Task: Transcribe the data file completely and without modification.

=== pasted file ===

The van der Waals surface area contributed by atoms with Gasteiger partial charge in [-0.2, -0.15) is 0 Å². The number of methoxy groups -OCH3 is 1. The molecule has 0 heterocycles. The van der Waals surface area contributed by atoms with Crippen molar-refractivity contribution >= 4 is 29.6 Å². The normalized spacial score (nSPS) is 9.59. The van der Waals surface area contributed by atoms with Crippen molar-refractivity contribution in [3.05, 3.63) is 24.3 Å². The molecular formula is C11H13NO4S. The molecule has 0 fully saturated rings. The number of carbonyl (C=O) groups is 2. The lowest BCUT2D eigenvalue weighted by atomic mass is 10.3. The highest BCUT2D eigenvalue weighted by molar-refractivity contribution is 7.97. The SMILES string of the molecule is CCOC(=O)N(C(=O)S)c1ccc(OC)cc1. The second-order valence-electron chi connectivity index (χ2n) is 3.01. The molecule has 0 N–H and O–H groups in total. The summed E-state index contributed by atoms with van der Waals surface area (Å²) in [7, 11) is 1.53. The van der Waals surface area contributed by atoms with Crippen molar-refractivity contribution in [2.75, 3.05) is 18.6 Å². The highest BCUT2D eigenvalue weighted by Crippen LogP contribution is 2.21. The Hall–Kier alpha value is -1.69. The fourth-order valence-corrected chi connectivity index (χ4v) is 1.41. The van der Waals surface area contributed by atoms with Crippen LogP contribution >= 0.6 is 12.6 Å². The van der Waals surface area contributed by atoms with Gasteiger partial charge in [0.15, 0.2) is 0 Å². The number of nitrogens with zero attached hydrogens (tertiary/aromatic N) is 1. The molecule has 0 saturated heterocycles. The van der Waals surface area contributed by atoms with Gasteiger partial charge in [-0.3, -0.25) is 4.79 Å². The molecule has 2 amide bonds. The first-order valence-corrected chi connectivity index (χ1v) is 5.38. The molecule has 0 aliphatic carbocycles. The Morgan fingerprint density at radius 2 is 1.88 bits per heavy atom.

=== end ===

The van der Waals surface area contributed by atoms with Gasteiger partial charge in [-0.2, -0.15) is 0 Å². The number of methoxy groups -OCH3 is 1. The molecule has 0 heterocycles. The van der Waals surface area contributed by atoms with Crippen molar-refractivity contribution >= 4 is 29.6 Å². The normalized spacial score (nSPS) is 9.59. The van der Waals surface area contributed by atoms with Crippen molar-refractivity contribution in [3.05, 3.63) is 24.3 Å². The molecular formula is C11H13NO4S. The molecule has 0 fully saturated rings. The number of carbonyl (C=O) groups is 2. The lowest BCUT2D eigenvalue weighted by atomic mass is 10.3. The highest BCUT2D eigenvalue weighted by molar-refractivity contribution is 7.97. The SMILES string of the molecule is CCOC(=O)N(C(=O)S)c1ccc(OC)cc1. The second-order valence-electron chi connectivity index (χ2n) is 3.01. The molecule has 0 N–H and O–H groups in total. The summed E-state index contributed by atoms with van der Waals surface area (Å²) in [7, 11) is 1.53. The van der Waals surface area contributed by atoms with Crippen molar-refractivity contribution in [2.75, 3.05) is 18.6 Å². The highest BCUT2D eigenvalue weighted by Crippen LogP contribution is 2.21. The Hall–Kier alpha value is -1.69. The fourth-order valence-corrected chi connectivity index (χ4v) is 1.41. The van der Waals surface area contributed by atoms with Crippen LogP contribution >= 0.6 is 12.6 Å². The van der Waals surface area contributed by atoms with Gasteiger partial charge in [0.15, 0.2) is 0 Å². The number of nitrogens with zero attached hydrogens (tertiary/aromatic N) is 1. The molecule has 0 saturated heterocycles. The van der Waals surface area contributed by atoms with Gasteiger partial charge in [-0.3, -0.25) is 4.79 Å². The molecule has 2 amide bonds. The first-order valence-corrected chi connectivity index (χ1v) is 5.38. The molecule has 0 aliphatic carbocycles. The Morgan fingerprint density at radius 2 is 1.88 bits per heavy atom.